2010-01-08 · in Tech Notes · 381 words

In August 2009, I bought a Yaesu VR-500 — a pocket-sized all-mode radio receiver with continuous coverage from 100 kHz up to 1.3 GHz. My previous travel radio was a Sony ICF-SW22, which only did AM on shortwave and didn't have digital tuning. Here are my impressions after a few months' use of the VR-500.

So, in general, the hardware is very nice — but I wish the firmware were open source!

The radio has a TTL serial interface on the ring of its speaker socket that can be used to dump and restore its memory. I built a MAX232-based adaptor to connect it to a PC's serial port.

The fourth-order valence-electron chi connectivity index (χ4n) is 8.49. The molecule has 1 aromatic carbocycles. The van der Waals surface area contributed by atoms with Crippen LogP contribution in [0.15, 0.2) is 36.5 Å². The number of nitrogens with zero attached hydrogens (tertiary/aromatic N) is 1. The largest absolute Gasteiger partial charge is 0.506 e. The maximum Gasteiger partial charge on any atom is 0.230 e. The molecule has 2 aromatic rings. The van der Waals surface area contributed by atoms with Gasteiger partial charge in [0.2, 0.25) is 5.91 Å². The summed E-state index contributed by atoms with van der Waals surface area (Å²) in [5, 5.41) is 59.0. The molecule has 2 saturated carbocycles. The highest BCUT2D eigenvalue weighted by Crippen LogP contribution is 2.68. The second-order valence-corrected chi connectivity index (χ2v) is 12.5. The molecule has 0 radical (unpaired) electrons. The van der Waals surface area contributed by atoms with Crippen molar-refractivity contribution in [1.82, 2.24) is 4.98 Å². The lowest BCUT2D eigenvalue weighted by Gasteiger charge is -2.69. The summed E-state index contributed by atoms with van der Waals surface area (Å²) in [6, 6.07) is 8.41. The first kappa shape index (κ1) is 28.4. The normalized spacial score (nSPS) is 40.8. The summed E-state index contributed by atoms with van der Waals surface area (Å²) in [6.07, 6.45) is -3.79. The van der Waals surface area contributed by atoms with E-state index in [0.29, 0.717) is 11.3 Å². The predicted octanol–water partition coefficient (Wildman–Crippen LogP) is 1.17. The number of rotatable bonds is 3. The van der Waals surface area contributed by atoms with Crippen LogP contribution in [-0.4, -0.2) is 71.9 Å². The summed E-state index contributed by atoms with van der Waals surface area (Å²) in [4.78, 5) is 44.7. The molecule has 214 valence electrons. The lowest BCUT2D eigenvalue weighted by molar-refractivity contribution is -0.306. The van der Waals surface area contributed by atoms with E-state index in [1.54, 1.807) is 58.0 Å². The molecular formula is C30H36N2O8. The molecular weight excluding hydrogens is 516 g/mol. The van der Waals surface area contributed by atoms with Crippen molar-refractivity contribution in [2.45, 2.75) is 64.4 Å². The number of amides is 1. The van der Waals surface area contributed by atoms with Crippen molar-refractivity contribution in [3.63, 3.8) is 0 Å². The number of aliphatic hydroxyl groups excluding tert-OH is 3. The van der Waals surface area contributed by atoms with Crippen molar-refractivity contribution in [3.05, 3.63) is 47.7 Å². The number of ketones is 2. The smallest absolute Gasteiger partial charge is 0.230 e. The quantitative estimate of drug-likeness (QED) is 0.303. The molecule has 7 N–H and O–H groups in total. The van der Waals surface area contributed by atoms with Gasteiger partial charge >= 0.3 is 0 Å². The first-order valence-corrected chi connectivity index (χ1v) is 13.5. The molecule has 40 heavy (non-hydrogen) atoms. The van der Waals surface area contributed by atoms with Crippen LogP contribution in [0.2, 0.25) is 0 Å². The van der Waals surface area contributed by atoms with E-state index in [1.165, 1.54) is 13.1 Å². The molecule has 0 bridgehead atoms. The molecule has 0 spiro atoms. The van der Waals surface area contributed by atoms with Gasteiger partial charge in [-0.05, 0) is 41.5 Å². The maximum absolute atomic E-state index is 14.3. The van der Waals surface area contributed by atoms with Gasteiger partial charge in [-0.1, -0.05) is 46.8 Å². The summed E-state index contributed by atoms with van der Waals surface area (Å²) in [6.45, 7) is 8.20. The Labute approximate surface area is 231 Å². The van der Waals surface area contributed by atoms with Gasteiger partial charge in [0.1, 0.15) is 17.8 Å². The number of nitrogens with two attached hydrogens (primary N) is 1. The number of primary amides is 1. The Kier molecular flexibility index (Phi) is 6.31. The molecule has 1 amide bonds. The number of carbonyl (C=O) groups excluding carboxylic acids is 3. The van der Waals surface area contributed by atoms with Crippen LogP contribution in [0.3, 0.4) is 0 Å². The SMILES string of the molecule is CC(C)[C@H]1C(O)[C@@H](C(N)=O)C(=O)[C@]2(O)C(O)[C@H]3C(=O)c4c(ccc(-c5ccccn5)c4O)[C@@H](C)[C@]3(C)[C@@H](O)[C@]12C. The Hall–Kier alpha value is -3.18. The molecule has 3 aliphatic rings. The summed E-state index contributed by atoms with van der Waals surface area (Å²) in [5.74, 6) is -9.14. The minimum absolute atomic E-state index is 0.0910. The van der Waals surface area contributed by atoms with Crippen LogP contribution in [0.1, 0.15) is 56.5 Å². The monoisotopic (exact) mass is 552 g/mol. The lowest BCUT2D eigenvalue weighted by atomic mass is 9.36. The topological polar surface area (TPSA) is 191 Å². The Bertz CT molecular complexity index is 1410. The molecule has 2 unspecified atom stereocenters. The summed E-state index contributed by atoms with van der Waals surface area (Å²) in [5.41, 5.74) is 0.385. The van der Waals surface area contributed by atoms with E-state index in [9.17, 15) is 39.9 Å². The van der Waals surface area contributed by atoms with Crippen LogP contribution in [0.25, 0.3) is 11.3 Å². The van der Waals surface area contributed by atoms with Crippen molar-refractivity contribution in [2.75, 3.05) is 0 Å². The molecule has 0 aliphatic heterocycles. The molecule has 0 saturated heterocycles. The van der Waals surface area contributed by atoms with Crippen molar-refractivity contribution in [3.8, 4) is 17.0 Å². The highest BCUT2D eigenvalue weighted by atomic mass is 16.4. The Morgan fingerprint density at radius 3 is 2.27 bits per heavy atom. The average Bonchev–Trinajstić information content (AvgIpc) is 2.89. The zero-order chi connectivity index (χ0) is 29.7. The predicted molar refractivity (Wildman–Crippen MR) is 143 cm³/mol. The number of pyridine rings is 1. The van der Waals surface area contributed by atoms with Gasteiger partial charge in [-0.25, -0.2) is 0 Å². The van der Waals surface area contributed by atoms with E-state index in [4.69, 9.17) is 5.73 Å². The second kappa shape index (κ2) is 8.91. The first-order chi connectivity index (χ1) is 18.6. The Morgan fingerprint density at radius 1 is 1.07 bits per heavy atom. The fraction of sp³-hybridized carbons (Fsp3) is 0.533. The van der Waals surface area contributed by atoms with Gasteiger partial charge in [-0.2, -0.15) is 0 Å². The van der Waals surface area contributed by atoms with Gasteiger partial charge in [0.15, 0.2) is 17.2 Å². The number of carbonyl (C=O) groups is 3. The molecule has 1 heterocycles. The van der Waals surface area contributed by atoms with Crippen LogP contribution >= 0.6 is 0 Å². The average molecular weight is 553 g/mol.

Bob Parnass' tk500 provides a Tk-based interface for editing the VR-500's memories and communicating with the radio. I found that tk500 1.5 didn't save the invisible last digit of the frequency, and didn't clear the priority flag when importing a CSV file. I've written a patch to correct both of these problems. See the comments in the patch for details of how the last digit is actually stored in the radio's memory.